Category Archives: Cannabis

Supreme Court Agrees to Reconsider Life Sentence for Pot Grower

Last Friday, the Supreme Court agreed to reconsider the lifetime sentence that was handed out to Lee Carroll Brooker, a 75-year-old disabled veteran suffering from chronic pain.

A 2011 drug bust brought Booker and his son down on cultivation charges for growing a few dozen cannabis plants on his sons property.  The weight of the plants was approximately two kilograms, triggering an Alabama law that requires a mandatory minimum sentence for anyone who has prior felony convictions and is in possession of greater than . . .  you guessed it . . . two kilograms of marijuana.

In total, the weight of all plant matter collected was just 2.8 pounds. Which is actually less than a full two kilograms.  Brooker’s son was sentenced to five years of probation and five years of prison, the prison sentence has the possibility of being suspended if he does well on probation.  During his sentencing hearing the trial judge told Brooker that if he could render a lesser sentence he would. Last year Roy Moore, chief justice of the Alabama Supreme Court wrote a six page opinion in which he stated that the sentence was “excessive and unjustified,” and said it revealed “grave flaws” in the state’s sentencing laws.

The foundation for Brooker’s argument is that the punishment violates his 8th amendment prohibition of cruel and unusual punishments. Life without parole is the 2nd harshest punishment that a criminal offender can receive. The harshest is the death penalty and one could argue that it is more compassionate to die in your sleep than to have to live the rest of your days in a cage. Regardless, neither should be mandatory sentences for any crime.

A life sentence for growing some plants in your backyard does more than show the “grave flaws” in sentencing laws but it also proves that the most dangerous threat to our freedom is people who, regardless of their own conscience are, in their own words are, “just doing their job”.  The sentencing judge publicly displayed his disagreement for the punishment and still chose to enact it because it was his job to ruin this man’s life. While the judge himself would never drag Mr. Brooker or his son to a cage himself, he has no problem ordering their caging against his own moral constitution.

The police officer whose job it is to capture Mr. Brooker and take him to the cage will do so because it’s his job. The jailer will proceed caged and guard him because that is his job and none of this is about what is right but is only what is legal.  Lee Carroll Brooker is one of at least 14 people serving life in prison for pot and is one of eight who are over the age of 62.

Toronto Maples Leafs Feel Snoop Dogg’s Logo is Bad for Business

The Toronto Maples Leaves, a Canadian team in the National Hockey League, has filed an opposition to Snoop Dogg’s application to trademark the logo for his company ‘Leafs by Snoop’.

Continue reading Toronto Maples Leafs Feel Snoop Dogg’s Logo is Bad for Business

Conservationists Sue Mendocino County Over Cannabis Farming Laws

The Mendocino city council recently voted to quadruple the amount of cannabis plants allowed to be cultivated, so long as an interim permit is first obtained. The vote was passed to accommodate cooperatives that need to cultivate a larger amount in order to meed the needs of patients unable to grow their own medicine. Overall an individual is allowed to grow up to 99 plants with a permit from the sheriff. Without a permit a patient can only grow 25 plants per parcel.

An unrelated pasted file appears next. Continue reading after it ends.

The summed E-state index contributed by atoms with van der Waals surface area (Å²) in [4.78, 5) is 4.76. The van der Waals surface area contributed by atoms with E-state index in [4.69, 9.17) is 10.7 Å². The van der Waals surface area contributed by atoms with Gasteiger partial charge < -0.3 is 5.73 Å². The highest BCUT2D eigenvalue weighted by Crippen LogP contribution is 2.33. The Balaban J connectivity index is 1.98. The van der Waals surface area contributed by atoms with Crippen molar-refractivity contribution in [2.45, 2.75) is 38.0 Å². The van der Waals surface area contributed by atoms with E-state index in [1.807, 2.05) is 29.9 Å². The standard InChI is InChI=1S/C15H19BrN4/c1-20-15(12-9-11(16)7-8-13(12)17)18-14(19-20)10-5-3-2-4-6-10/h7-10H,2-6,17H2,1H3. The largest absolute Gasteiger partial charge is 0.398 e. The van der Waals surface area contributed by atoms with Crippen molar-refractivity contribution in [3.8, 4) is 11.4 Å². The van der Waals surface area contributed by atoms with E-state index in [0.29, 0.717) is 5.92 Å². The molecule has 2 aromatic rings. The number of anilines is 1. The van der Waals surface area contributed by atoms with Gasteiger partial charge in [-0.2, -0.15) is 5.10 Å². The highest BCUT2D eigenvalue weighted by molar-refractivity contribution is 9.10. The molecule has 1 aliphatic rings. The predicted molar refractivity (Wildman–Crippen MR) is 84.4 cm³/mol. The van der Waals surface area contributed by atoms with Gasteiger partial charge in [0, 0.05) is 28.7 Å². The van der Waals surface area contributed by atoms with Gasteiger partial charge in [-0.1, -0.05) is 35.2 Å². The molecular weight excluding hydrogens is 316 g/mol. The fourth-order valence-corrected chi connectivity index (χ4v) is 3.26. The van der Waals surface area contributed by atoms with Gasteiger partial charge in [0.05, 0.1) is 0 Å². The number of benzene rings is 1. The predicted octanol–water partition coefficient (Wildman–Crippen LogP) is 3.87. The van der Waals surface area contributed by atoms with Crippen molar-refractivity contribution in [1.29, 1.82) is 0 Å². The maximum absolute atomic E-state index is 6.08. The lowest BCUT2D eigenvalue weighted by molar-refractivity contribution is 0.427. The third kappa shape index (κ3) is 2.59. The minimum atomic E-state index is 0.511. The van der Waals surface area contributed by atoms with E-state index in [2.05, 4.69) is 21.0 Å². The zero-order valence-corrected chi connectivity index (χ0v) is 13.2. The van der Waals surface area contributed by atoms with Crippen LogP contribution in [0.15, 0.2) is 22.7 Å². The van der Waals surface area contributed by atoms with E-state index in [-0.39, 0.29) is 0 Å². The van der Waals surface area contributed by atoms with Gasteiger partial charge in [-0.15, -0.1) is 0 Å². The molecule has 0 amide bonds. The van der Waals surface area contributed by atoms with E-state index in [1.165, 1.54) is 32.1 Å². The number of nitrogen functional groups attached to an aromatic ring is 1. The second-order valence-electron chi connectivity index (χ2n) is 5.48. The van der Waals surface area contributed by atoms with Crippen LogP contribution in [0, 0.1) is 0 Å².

Continue reading Conservationists Sue Mendocino County Over Cannabis Farming Laws

Combat Veterans Turned Cannabis Security Guards Are Defending Grow Ops and Dispensaries in Colorado

A symbiotic relationship has formed between cannabis growers and combat veterans in Colorado, where cannabis is legal for recreational consumption under state law.

Chris Bowyer is one of over 200 combat vets working as armed security for cannabis growers and extract artists in Colorado. His employer, Iron Protection Group, was founded by three marines disenfranchised with civilian life and looking to employ vets who also were struggling in the civilian world.

Chris works at one of many marijuana shops in Colorado but veterans perform security duties everywhere from rural grow sites to warehouses. With cannabis prices reaching almost $400 an ounce – You can buy 2 pounds of silver bullion for the same price- these veterans may as well be guarding Ft. Knox.

However due to limited recourse within the legal and financial systems and having mountains of cannabis and cash, entrepreneurs are extra susceptible to becoming the targets for criminal activity and as such have learned to leave on a different group of people with the skill set necessary to thwart any would be perpetrators.

Robbery is the primary crime perpetuated against members of the cannabis industry but many have been thwarted by armed security that honed their ability in their chosen branch of the military. While criminals are becoming more sophisticated in their methods, so are the owners and investors in Colorado’s legal cannabis industry, employing snipers trained in the Marines and outfitted with night vision goggles to watch over their property over night and armed security on site during the day.

However guarding millions of dollars worth of product isn’t always the safest employment opportunity available. Travis Mason a father of three and a former Marine was killed when two armed gunmen entered the Green Heart dispensary with the objective of robbing it. Mason was shot three times and died from a gunshot wound to the head. He was scheduled to test for the police academy in Denver and is believed to be the first dispensary security guard killed on the job. He is survived by his wife and three children.

The individuals who staff Iron Protection Group, each have their own reason for being their but they are all driven by the same innate instincts to protect their fellow man.

Albanian Police Have Destroyed Close to Two Million Cannabis Plants in 2016

In a climate of prohibition the Albanian police claim to have destroyed next to 2 million individual cannabis plants, three times as much as last year, and arrested close to 150 people.

Alton Quato, a Senior Police Director with the Albanian police, bragged Monday to the local press about the increase in number of cannabis grows demolished, as well as the amount of plants destroyed.

Quato said this was no easy task, as growers are prone to exploit the mountain terrain often inaccessible to police vehicles “which has made police work very difficult.”